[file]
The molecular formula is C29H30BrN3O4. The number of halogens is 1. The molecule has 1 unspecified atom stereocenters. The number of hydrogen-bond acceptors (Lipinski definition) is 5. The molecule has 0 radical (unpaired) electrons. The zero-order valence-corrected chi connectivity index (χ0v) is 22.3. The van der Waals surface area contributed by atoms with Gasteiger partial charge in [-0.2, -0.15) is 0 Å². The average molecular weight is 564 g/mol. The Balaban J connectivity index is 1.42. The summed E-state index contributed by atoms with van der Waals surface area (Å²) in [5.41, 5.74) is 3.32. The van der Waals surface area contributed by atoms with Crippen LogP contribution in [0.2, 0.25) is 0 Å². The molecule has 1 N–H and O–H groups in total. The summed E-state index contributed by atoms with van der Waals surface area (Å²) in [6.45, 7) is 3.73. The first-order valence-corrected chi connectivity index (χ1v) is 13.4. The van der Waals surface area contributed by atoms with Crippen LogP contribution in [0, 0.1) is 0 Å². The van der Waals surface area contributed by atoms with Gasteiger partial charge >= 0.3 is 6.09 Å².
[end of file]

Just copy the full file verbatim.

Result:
The molecular formula is C29H30BrN3O4. The number of halogens is 1. The molecule has 1 unspecified atom stereocenters. The number of hydrogen-bond acceptors (Lipinski definition) is 5. The molecule has 0 radical (unpaired) electrons. The zero-order valence-corrected chi connectivity index (χ0v) is 22.3. The van der Waals surface area contributed by atoms with Gasteiger partial charge in [-0.2, -0.15) is 0 Å². The average molecular weight is 564 g/mol. The Balaban J connectivity index is 1.42. The summed E-state index contributed by atoms with van der Waals surface area (Å²) in [5.41, 5.74) is 3.32. The van der Waals surface area contributed by atoms with Crippen LogP contribution in [0.2, 0.25) is 0 Å². The molecule has 1 N–H and O–H groups in total. The summed E-state index contributed by atoms with van der Waals surface area (Å²) in [6.45, 7) is 3.73. The first-order valence-corrected chi connectivity index (χ1v) is 13.4. The van der Waals surface area contributed by atoms with Crippen LogP contribution in [0, 0.1) is 0 Å². The van der Waals surface area contributed by atoms with Gasteiger partial charge >= 0.3 is 6.09 Å².